It's a little more insidious in the US, because there is an informal speed buffer of something like "10% + 2mph over the limit," but it is not codified into law anywhere, at least AFAIK. In general, people are not harassed for slightly excessive speed, but if the officer doesn't like you, or is having a bad day, or is behind in his quota (excuse me, "performance guideline") for the month, he is perfectly within his authority to write you a ticket for doing 71 in a 70 zone.
Now, there are reasons for him not to do so; a rational judge would probably look critically on an officer that submitted several such citations, for example, but that would require one to contest the ticket in court, something one may be loath to do if one is far from home. A good attorney could probably make the calibration argument in front of the judge and win, but that would require not only contesting the ticket but hiring an attorney, which may cost more than paying a simple speeding ticket in the first place. One would also hope that a high rate of contested citations would reflect negatively on the performance of the officer in his performance review, but that's assuming a lot (including that there actually is a high rate of contested citations, and it's not just you).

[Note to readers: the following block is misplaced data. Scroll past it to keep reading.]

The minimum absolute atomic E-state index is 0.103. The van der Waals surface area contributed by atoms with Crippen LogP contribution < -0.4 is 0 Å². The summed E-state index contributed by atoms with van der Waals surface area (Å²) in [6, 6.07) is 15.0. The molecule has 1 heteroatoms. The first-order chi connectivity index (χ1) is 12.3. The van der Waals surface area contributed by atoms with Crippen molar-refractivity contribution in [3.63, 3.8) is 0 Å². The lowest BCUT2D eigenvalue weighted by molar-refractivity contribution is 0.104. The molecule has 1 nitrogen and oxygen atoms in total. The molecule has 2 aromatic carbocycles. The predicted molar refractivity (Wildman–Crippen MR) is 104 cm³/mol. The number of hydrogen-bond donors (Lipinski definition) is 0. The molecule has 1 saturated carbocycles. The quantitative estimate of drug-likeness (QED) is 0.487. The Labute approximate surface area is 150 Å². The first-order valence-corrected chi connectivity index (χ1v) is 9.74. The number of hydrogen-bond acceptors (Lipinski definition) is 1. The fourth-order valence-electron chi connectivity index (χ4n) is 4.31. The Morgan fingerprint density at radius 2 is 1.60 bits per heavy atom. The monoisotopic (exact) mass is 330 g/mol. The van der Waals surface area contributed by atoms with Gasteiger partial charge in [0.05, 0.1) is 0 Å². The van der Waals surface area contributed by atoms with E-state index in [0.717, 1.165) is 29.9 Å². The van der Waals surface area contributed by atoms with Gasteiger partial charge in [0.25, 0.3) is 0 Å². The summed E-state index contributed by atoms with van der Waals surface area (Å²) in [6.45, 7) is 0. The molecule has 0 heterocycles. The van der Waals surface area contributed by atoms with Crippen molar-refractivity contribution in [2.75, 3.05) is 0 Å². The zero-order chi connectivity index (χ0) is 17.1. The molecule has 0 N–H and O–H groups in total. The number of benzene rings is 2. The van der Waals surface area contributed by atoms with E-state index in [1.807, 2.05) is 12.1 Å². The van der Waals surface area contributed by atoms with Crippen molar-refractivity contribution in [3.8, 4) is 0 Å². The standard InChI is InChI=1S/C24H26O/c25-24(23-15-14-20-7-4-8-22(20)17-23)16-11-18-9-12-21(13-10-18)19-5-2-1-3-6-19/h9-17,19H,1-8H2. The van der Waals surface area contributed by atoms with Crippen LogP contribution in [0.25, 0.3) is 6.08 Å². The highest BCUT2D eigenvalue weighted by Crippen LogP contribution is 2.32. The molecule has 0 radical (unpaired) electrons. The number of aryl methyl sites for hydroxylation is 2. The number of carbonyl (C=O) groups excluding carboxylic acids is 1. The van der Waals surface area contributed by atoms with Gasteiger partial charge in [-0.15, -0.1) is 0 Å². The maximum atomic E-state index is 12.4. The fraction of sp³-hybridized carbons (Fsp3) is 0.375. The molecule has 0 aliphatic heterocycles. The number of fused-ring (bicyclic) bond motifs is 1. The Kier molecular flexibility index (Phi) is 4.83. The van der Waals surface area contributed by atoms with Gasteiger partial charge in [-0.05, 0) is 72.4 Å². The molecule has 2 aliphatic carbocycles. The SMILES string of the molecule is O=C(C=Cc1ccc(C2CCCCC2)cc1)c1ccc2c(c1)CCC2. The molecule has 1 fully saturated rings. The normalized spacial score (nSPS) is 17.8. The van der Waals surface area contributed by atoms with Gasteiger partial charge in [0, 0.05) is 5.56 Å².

When speeding in the US, therefore, one counts on the largesse of the officer, something not guaranteed to be available.